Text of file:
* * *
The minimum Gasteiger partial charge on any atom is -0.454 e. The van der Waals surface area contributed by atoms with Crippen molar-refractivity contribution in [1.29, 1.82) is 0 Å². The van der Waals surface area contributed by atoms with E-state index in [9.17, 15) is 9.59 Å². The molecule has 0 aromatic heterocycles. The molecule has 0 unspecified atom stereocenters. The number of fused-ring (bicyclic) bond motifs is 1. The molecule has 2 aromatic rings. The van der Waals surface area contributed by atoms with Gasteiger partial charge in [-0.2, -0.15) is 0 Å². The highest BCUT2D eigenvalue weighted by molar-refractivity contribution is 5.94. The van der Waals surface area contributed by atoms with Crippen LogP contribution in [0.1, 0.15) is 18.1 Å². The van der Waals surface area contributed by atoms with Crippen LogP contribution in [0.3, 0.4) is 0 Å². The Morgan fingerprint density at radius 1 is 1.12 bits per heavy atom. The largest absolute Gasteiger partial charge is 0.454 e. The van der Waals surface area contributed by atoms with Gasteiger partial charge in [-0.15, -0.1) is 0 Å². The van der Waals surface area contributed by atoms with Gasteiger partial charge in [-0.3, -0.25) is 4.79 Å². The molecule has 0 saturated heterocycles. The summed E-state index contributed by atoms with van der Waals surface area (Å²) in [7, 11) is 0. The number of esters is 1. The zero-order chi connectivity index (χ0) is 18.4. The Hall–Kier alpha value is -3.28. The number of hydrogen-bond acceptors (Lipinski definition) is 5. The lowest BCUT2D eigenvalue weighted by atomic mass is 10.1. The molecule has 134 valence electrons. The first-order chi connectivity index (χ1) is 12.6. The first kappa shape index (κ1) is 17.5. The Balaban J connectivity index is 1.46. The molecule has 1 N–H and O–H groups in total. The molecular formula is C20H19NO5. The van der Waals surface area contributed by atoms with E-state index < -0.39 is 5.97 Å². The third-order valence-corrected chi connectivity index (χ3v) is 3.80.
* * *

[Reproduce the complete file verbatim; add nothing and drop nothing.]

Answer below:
The minimum Gasteiger partial charge on any atom is -0.454 e. The van der Waals surface area contributed by atoms with Crippen molar-refractivity contribution in [1.29, 1.82) is 0 Å². The van der Waals surface area contributed by atoms with E-state index in [9.17, 15) is 9.59 Å². The molecule has 0 aromatic heterocycles. The molecule has 0 unspecified atom stereocenters. The number of fused-ring (bicyclic) bond motifs is 1. The molecule has 2 aromatic rings. The van der Waals surface area contributed by atoms with Gasteiger partial charge in [-0.2, -0.15) is 0 Å². The highest BCUT2D eigenvalue weighted by molar-refractivity contribution is 5.94. The van der Waals surface area contributed by atoms with Crippen LogP contribution in [0.1, 0.15) is 18.1 Å². The van der Waals surface area contributed by atoms with Crippen LogP contribution in [0.3, 0.4) is 0 Å². The Morgan fingerprint density at radius 1 is 1.12 bits per heavy atom. The largest absolute Gasteiger partial charge is 0.454 e. The van der Waals surface area contributed by atoms with Gasteiger partial charge in [-0.15, -0.1) is 0 Å². The van der Waals surface area contributed by atoms with Gasteiger partial charge in [-0.3, -0.25) is 4.79 Å². The molecule has 0 saturated heterocycles. The summed E-state index contributed by atoms with van der Waals surface area (Å²) in [7, 11) is 0. The number of esters is 1. The zero-order chi connectivity index (χ0) is 18.4. The Hall–Kier alpha value is -3.28. The number of hydrogen-bond acceptors (Lipinski definition) is 5. The lowest BCUT2D eigenvalue weighted by atomic mass is 10.1. The molecule has 134 valence electrons. The first-order chi connectivity index (χ1) is 12.6. The first kappa shape index (κ1) is 17.5. The Balaban J connectivity index is 1.46. The molecule has 1 N–H and O–H groups in total. The molecular formula is C20H19NO5. The van der Waals surface area contributed by atoms with E-state index < -0.39 is 5.97 Å². The third-order valence-corrected chi connectivity index (χ3v) is 3.80.